Clinical Drug Investigation

, Volume 30, Issue 8, pp 489–505 | Cite as

Efficacy and Safety of Tapentadol Extended Release Compared with Oxycodone Controlled Release for the Management of Moderate to Severe Chronic Pain Related to Osteoarthritis of the Knee

A Randomized, Double-Blind, Placebo- and Active-Controlled Phase III Study
  • Marc Afilalo
  • Mila S. EtropolskiEmail author
  • Brigitte Kuperwasser
  • Kathy Kelly
  • Akiko Okamoto
  • Ilse Van Hove
  • Achim Steup
  • Bernd Lange
  • Christine Rauschkolb
  • Juergen Haeussler
Original Research Article


Background: Tapentadol is a novel, centrally acting analgesic with μ-opioid receptor agonist and norepinephrine reuptake inhibitor activity.

Objective: To evaluate the efficacy and safety of tapentadol extended release (ER) compared with oxycodone controlled release (CR) for management of moderate to severe chronic osteoarthritis-related knee pain.

Methods: This was a randomized, double-blind, active- and placebo-controlled, parallel-arm, multicentre, phase III study during which patients received tapentadol ER, oxycodone CR or placebo for a 3-week titration period followed by a 12-week maintenance period. The study was carried out at sites in Australia, Canada, New Zealand and the US. A total of 1030 patients with chronic osteoarthritis-related knee pain were randomized to receive tapentadol ER 100–250 mg twice daily, oxycodone HCl CR 20–50 mg twice daily or placebo. Primary endpoints (as determined prior to initiation of the study) were the changes from baseline in average daily pain intensity (rated by patients on an 11-point numerical rating scale) over the last week of maintenance and over the entire 12-week maintenance period; last observation carried forward was used to impute missing values after early treatment discontinuation.

Results: Efficacy and safety were evaluated for 1023 patients. Tapentadol ER significantly reduced average pain intensity from baseline to week 12 of the maintenance period versus placebo (least squares mean [LSM] difference [95% CI], −0.7 [−1.04, −0.33]), and throughout the maintenance period (−0.7 [−1.00, −0.33]). Oxycodone CR significantly reduced average pain intensity from baseline throughout the maintenance period versus placebo (LSM difference [95% CI], −0.3 [−0.67, −0.00]) but not at week 12 (−0.3 [−0.68, 0.02]). A significantly higher percentage of patients achieved ≥50% improvement in pain intensity in the tapentadol ER group (32.0% [110/344]) compared with the placebo group (24.3% [82/337]; p = 0.027), indicating a clinically significant improvement in pain intensity, while a significantly lower percentage of patients achieved ≥50% improvement in pain intensity in the oxycodone CR group (17.3% [59/342]; p = 0.023 vs placebo). In the placebo, tapentadol ER and oxycodone CR groups, respectively, 61.1% (206/337), 75.9% (261/344) and 87.4% (299/342) of patients reported at least one treatment-emergent adverse event (TEAE); incidences of gastrointestinal-related TEAEs were 26.1% (88/337), 43.0% (148/344) and 67.3% (230/342).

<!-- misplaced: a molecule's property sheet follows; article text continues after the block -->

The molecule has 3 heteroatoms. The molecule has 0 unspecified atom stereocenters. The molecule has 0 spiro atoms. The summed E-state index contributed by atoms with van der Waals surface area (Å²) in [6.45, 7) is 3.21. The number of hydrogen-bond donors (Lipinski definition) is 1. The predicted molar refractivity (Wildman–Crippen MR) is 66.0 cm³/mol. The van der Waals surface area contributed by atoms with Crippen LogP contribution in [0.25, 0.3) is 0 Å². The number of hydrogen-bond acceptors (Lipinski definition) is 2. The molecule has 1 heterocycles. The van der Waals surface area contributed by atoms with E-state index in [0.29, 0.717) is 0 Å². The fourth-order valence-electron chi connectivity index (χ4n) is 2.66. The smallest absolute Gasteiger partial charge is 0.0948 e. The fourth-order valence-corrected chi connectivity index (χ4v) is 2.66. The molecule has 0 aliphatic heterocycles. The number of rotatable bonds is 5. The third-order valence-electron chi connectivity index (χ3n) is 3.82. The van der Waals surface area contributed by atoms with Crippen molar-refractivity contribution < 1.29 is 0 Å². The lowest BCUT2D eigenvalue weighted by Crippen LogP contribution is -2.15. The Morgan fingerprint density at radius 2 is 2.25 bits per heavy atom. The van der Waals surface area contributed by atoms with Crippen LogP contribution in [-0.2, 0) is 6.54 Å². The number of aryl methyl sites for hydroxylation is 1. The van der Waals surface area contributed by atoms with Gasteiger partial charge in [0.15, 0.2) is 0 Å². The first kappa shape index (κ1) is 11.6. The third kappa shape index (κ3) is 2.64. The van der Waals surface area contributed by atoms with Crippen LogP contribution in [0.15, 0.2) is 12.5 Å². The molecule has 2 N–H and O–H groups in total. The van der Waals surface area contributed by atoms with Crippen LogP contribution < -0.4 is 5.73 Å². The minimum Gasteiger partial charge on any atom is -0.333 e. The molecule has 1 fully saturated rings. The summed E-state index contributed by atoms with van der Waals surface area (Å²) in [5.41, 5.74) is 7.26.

Conclusion: Treatment with tapentadol ER 100–250 mg twice daily or oxycodone HCl CR 20–50 mg twice daily was effective for the management of moderate to severe chronic osteoarthritis-related knee pain, with substantially lower incidences of gastrointestinal-related TEAEs associated with treatment with tapentadol ER than with oxycodone CR. [Trial registration number: NCT00421928 ( Identifier)]


Oxycodone Less Square Mean Maintenance Period Tapentadol Opioid Withdrawal 
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This study was funded by Johnson & Johnson Pharmaceutical Research & Development, L.L.C. M. Afilalo received funding for study support from Johnson & Johnson Pharmaceutical Research & Development, L.L.C. M. Etropolski, B. Kuperwasser, K. Kelly, A. Okamoto, I. Van Hove, C. Rauschkolb, and J. Haeussler are Johnson & Johnson employees and shareholders. A. Steup and B. Lange are employees of Grünenthal GmbH. Editorial support for the writing of this manuscript was provided by Cherie Koch, PhD, of MedErgy, and was funded by Johnson & Johnson Pharmaceutical Services, L.L.C., and Grünenthal GmbH. M. Afilalo, who is not employed by Johnson & Johnson Pharmaceutical Services, L.L.C., or Grünenthal GmbH, was not compensated for his contribution to the writing of this manuscript and has no conflicts of interest that are directly relevant to the content of this study. Although writing assistance was provided, the authors retained full editorial control over the content of the manuscript.


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Copyright information

© Adis Data Information BV 2010

Authors and Affiliations

  • Marc Afilalo
    • 1
  • Mila S. Etropolski
    • 2
    Email author
  • Brigitte Kuperwasser
    • 2
  • Kathy Kelly
    • 2
  • Akiko Okamoto
    • 2
  • Ilse Van Hove
    • 3
  • Achim Steup
    • 4
  • Bernd Lange
    • 4
  • Christine Rauschkolb
    • 2
  • Juergen Haeussler
    • 2
  1. 1.Sir Mortimer B. Davis Jewish General HospitalMontrealCanada
  2. 2.Johnson & Johnson Pharmaceutical Research & DevelopmentL.L.C.RaritanUSA
  3. 3.Johnson & Johnson Pharmaceutical Research & DevelopmentDivision of Janssen PharmaceuticaN.V.Belgium
  4. 4.Global DevelopmentGrünenthal GmbHAachenGermany

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